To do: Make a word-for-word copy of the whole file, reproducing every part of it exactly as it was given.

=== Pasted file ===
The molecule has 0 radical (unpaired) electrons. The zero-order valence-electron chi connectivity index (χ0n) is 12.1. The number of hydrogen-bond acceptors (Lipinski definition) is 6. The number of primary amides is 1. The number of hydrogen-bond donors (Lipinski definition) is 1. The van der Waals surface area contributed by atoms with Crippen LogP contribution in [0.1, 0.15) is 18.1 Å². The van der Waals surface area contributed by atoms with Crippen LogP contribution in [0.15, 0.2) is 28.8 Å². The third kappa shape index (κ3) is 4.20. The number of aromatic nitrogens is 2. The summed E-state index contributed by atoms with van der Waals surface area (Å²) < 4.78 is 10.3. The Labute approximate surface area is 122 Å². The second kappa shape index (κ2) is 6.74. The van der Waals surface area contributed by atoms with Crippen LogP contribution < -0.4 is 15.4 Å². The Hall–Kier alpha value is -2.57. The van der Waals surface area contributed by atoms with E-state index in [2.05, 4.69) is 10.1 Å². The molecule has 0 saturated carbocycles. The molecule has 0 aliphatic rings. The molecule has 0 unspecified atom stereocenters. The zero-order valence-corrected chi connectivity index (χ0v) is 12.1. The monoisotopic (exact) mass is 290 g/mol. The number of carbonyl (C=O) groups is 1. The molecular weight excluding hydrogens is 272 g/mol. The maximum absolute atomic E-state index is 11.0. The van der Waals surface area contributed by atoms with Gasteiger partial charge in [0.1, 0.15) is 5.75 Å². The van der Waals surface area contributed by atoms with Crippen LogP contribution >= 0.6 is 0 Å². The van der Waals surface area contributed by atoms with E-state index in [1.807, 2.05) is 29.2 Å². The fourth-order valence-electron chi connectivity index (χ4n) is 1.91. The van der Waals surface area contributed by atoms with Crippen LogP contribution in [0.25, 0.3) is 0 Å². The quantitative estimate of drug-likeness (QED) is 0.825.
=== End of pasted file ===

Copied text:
The molecule has 0 radical (unpaired) electrons. The zero-order valence-electron chi connectivity index (χ0n) is 12.1. The number of hydrogen-bond acceptors (Lipinski definition) is 6. The number of primary amides is 1. The number of hydrogen-bond donors (Lipinski definition) is 1. The van der Waals surface area contributed by atoms with Crippen LogP contribution in [0.1, 0.15) is 18.1 Å². The van der Waals surface area contributed by atoms with Crippen LogP contribution in [0.15, 0.2) is 28.8 Å². The third kappa shape index (κ3) is 4.20. The number of aromatic nitrogens is 2. The summed E-state index contributed by atoms with van der Waals surface area (Å²) < 4.78 is 10.3. The Labute approximate surface area is 122 Å². The second kappa shape index (κ2) is 6.74. The van der Waals surface area contributed by atoms with Crippen LogP contribution < -0.4 is 15.4 Å². The Hall–Kier alpha value is -2.57. The van der Waals surface area contributed by atoms with E-state index in [2.05, 4.69) is 10.1 Å². The molecule has 0 saturated carbocycles. The molecule has 0 aliphatic rings. The molecule has 0 unspecified atom stereocenters. The zero-order valence-corrected chi connectivity index (χ0v) is 12.1. The monoisotopic (exact) mass is 290 g/mol. The number of carbonyl (C=O) groups is 1. The molecular weight excluding hydrogens is 272 g/mol. The maximum absolute atomic E-state index is 11.0. The van der Waals surface area contributed by atoms with Gasteiger partial charge in [0.1, 0.15) is 5.75 Å². The van der Waals surface area contributed by atoms with Crippen LogP contribution >= 0.6 is 0 Å². The van der Waals surface area contributed by atoms with E-state index in [1.807, 2.05) is 29.2 Å². The fourth-order valence-electron chi connectivity index (χ4n) is 1.91. The van der Waals surface area contributed by atoms with Crippen LogP contribution in [0.25, 0.3) is 0 Å². The quantitative estimate of drug-likeness (QED) is 0.825.